These agreements are leading-edge. This demonstrates that where social partners are in command, they are best placed to find the most suitable and far-reaching answers to the challenges of the labour market transformation. Combined with the financial support from the Swedish government, the agreements become a very powerful tool to deliver on a fair and inclusive green and digital transition.
The Swedish social partners have concluded two new national agreements on skills development. These agreements (signed on 22 June) are connected to a set of new legislation (adopted by the Swedish Parliament on 8 June) that provides the necessary financing for training, reskilling, and upskilling.
An individual right to training stands out as a key feature. The agreement on ‘education support for transition’ gives individuals who are employed or in-between jobs the right to financial support for shorter or longer training courses to develop their skills. As such, it will facilitate job-to-job transitions, improve the skills and job security of workers already in employment, and promote lifelong learning. Companies benefit in terms of a more productive and skilled work force.
The main benefits for workers are improved training rights with generous financing in the form of grants and loans. The new ‘education support for transition’ applies to individuals who have worked for at least eight years during the last 14 years. The agreements will run in parallel to the existing education support system. The grant will replace 80% of the net income, up to a ceiling of €3,000 per month, or 65% up to a ceiling of €6,600 a month. An additional loan of up to €1,170 can be added to that.
Full-time students can take three semesters (66 weeks) off to study and requalify. The new rights apply to workers who have already established themselves in the labour market. Company-specific training will continue and be funded by the individual employer.
Non-profit organisations run by the social partners will assist with transitions, either to studies, new jobs or the change to self-employment. Previously, such support was only available for employees with open-ended contracts, but now employees with fixed-term contracts will also be able to call on the transition organisations TRR (for white-collar workers) or TSL (for blue-collar workers). Moreover, the support will now be available for workers in employment, who can receive guidance for further education and training.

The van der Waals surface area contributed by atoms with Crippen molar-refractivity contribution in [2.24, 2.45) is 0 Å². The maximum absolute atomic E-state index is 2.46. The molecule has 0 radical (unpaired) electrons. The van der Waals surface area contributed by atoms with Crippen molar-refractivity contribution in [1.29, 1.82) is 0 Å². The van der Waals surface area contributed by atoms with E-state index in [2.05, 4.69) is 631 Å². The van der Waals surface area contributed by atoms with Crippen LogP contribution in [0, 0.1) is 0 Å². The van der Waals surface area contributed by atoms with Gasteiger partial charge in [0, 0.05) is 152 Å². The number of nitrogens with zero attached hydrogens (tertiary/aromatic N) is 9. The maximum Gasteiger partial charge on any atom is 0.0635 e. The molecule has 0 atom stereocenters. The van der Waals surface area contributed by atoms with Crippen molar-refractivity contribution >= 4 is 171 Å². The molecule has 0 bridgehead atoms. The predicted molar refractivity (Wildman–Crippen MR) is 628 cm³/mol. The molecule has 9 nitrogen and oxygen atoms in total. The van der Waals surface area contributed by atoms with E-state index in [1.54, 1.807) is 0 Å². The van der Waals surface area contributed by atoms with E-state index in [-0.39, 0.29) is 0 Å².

Isabelle Barthès, Deputy General Secretary of industriAll Europe:
“These agreements are leading-edge. This demonstrates that where social partners are in command, they are best placed to find the most suitable and far-reaching answers to the challenges of the labour market transformation. Combined with the financial support from the Swedish government, the agreements become a very powerful tool to deliver on a fair and inclusive green and digital transition.”
Judith Kirton-Darling, Deputy General Secretary of industriAll Europe:
“Guaranteeing a Just Transition is becoming an existential issue for many of our industries. Skills gaps and labour shortages are the Achilles’ heel of Europe’s Green Deal. The scale of upskilling and reskilling needed to meet our climate and digital ambitions is equivalent to an industrial revolution of its own. This must be anticipated and managed to ensure smooth transitions for workers and their communities.
"The agreements negotiated in Sweden recognise the scale of the challenge and provide a framework to ensure the opportunities of the twin transition are grasped. This is exactly the kind of approach we advocate in our Just Transition Manifesto launched in May of this year. We need the European Commission and EU decision-makers to recognise that just transitions cannot be guaranteed without a supportive and negotiated framework of rights and resources.”
A detailed report is available in our Collective Bargaining Database here.
Contact: Andrea Husen-Bradley (press and communication) and Patricia Velicu (policy advisor)